Visitors at the Joy Homestead celebrated the 241st anniversary of the March to Victory of General Rochambeau through Cranston, Scituate and Coventry on June 18. The early morning of June 18, 1781, …
Visitors at the Joy Homestead celebrated the 241st anniversary of the March to Victory of General Rochambeau through Cranston, Scituate and Coventry on June 18. The early morning of June 18, 1781, marked the beginning of four days during which the Joy family witnessed allied French soldiers and artillery travel by their homestead. That Monday, they saw the Rochambeau lead the first of the regiments, the Bourbonnais, on their way to join General George Washington’s army in New York.
The Washington Rochambeau Revolutionary Route (W3R) begins in Newport and continues as a 600 mile National Park Heritage Trail following the route that the French took on their way to Yorktown, Virginia, to defeat the British under the command of General Cornwallis. The route is also designated as a national landmark which the Cranston Historical Society’s Joy Homestead & Governor Sprague Mansion Museum are located on.
At this year’s event, hosted by the Cranston Historical Society, guests enjoyed an early evening of tea and strawberries with homemade biscuits.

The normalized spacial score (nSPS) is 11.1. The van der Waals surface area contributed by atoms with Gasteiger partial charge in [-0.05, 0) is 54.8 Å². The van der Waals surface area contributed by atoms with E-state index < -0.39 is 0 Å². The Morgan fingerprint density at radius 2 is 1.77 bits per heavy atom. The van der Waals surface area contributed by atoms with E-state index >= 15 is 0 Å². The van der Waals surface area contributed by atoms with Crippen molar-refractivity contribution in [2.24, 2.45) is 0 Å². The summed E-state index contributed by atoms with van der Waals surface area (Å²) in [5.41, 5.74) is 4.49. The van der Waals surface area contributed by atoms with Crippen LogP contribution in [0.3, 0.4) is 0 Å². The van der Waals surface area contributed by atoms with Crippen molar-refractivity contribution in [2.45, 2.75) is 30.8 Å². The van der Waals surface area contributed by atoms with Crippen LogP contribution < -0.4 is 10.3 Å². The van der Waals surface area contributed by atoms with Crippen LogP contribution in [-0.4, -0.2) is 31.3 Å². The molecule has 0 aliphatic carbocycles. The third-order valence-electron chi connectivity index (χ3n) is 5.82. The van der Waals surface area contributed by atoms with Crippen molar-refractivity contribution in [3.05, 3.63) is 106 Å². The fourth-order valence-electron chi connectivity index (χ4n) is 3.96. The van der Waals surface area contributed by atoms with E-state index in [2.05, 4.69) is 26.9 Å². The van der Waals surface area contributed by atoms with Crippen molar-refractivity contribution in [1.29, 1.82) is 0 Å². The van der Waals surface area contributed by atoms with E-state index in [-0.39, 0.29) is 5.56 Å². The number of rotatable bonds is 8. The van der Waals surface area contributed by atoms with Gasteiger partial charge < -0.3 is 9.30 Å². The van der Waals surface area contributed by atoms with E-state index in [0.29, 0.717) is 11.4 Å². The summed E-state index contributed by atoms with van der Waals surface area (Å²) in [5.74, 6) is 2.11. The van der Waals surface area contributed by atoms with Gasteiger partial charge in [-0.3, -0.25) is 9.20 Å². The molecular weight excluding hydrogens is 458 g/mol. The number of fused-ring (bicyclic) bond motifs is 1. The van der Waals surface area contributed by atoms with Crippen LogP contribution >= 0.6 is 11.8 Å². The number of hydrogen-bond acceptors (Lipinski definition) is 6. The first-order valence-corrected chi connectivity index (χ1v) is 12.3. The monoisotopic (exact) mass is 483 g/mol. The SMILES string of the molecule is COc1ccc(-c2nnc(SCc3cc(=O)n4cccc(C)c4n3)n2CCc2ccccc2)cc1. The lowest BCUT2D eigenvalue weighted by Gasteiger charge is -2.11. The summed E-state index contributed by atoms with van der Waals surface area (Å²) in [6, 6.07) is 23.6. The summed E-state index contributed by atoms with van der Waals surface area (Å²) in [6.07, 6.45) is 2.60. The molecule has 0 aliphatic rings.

Joy Homestead is a gambrel-roof farmhouse built in 1754 by Job Joy, a cobbler and farmer. Five rooms are furnished with period antiques, and the home is one of five Cranston houses on the National Rochambeau Trail – but the only one open to the public. The Joy Homestead is a fine example of early architecture – including one center chimney with three fire places. The Cranston Historical Society purchased the Joy Homestead in the spring of 1959. With the help of its members, the Rhode Island Preservation and Heritage Commission and grants, the building has been restored to the way it would have looked in Job Joy’s time.
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